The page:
Generics : How to use them and Implement them in Rust

Reading Time: 4 minutes

When we want to write code for multiple contexts we use Generics. It give us primitives to declare placeholder that allow us to focus less on the specific types. It allows us writing a more concise and clean code by reducing code-duplication and providing type-safety

Generic Functions

In a generic definition, we write the type parameter between open and close angle brackets after the name. In Rust, generic also describes anything that accepts one or more generic type parameters <T>T represents any data type.

Syntax :

pub fn function_name<T>(param:T)

T has been specified as a generic type parameter using <T>. It is considered generic when make param of type T. The parameter can be of any type.

Example :

fn main() {
    let sum_int_value = addition_of_values(3,5);
    println!("Addition of Integer values : {:?}",sum_int_value);
    let sum_float_value = addition_of_values(3.1,5.5);
    print!("Addition of Float values : {:?}",sum_float_value);
}

pub fn addition_of_values<T: PartialOrd + std::ops::Add<Output = T>>(num1: T, num2: T) -> T {
    num1 + num2
}

Output :

Generics Traits

Traits can also be generic. Traits can contain methods or abstract methods. Trait definitions are a way to group method signatures to define a set of behaviours necessary to accomplish some purpose.

Syntax :

trait some_trait {
   //abstract method
   fn method1(&self);
   
   fn method2(&self){
     //contents of method
   }
}

Example :

pub trait Summary {
    fn summarize_author(&self) -> String;

    fn summarize(&self) -> String {
        format!("(Read more from {}...)", self.summarize_author())
    }
}

pub fn notify<T: Summary>(item: &T) {
    println!("Breaking news! {}", item.summarize());
}

The generic type specified as the type of the item parameters constrains the function.

Generic Struct

To define a generic struct, we write the type parameter after the struct name, between open and close angle brackets. To define a struct, we enter the keyword struct and name the entire struct.

Syntax :

struct STRUCT_NAME<T> {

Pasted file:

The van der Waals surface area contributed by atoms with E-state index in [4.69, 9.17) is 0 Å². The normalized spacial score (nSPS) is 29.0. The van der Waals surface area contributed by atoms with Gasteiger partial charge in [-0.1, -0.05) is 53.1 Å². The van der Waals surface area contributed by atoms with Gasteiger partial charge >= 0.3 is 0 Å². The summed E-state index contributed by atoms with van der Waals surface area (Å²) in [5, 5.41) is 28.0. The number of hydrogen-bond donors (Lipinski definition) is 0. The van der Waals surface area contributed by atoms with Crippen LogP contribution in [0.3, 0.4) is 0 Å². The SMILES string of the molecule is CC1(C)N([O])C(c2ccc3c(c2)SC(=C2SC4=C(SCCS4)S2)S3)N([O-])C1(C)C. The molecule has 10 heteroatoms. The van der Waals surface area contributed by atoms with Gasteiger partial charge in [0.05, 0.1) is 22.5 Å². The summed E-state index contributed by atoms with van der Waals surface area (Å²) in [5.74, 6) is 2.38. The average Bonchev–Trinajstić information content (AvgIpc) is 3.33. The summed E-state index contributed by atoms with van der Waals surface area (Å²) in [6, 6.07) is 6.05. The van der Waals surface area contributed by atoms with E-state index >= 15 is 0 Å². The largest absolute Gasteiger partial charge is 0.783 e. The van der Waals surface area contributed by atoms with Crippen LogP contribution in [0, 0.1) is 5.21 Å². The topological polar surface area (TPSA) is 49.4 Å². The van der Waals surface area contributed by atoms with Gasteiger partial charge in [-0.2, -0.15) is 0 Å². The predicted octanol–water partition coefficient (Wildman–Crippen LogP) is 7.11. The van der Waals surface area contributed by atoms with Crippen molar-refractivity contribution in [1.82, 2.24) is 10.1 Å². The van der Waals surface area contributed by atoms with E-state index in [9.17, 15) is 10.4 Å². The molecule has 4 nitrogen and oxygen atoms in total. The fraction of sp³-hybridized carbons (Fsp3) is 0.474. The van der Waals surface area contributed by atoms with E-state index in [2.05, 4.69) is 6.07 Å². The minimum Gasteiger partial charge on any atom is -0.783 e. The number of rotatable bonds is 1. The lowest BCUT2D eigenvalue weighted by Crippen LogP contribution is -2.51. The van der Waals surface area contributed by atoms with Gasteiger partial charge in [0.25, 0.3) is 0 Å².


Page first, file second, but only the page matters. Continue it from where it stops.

field:T,
    field:T,
}

Then, inside curly brackets, we define the names and types of the pieces of data, which we call fields.

Example :

fn main() {
    let int_point = Point {
        num1:4,
        num2:5
    };
    println!("Integer points : {:?}",int_point);
    
    let float_point = Point {
        num1:4.5,
        num2:5.5
    };
    println!("Floating points : {:?}",float_point);
}
#[derive(Debug)]
struct Point<T> {
    num1: T,
    num2: T,
}

Output :

Generic Enum

Enums allow you to define a type by enumerating its possible variants. Rust provides us two Enums by default :

  • Option<T>
  • Result<T, E>

Option<T>

Option enum represents an optional value. Above all, every option has Some and contains a value, or None and does not contain a value.

Syntax :

enum Option<T> {
    Some(T),
    None,
}

Example :

fn main() {
    let result = find_max_value(5,0);
    match result{
        Some(_) => println!("Num1 is maximum"),
        None => println!("Num2 is maximum")
    }
}

fn find_max_value<T: PartialOrd + std::ops::Rem<Output = T>>(num1:T,num2:T) -> Option<T> {
    match num1 > num2 {
        true => Some(num1),
        false => None
    }
}

Output :

Result<T,E>

Result enum represents either success (Ok) or failure (Err). Sometimes it is important to express why an operation failed. In that case we must use Result enum.

Syntax :

enum Result<T,E> {
    Ok(T),
    Err(E),
}
  • Ok(value): Indicates that the operation succeeded. Value is of type T.
  • Err(why): Indicates that the operation failed. Why is of type E.

Example :

fn main() {
    let result = find_max_value(5,5);
    match result{
        Ok(value) => println!("Maximum value is : {}",value),
        Err(error) => println!("Error Message : {}",error)
    }
}

fn find_max_value(num1:i32,num2:i32) -> Result<i32,String> {
    match num1 > num2 {
        true => Ok(num1),
        false => Err("Equal numbers".to_string())
    }
}

Output :

So hopefully you get an idea of how generics are being used in Rust.

Thanks for reading !!

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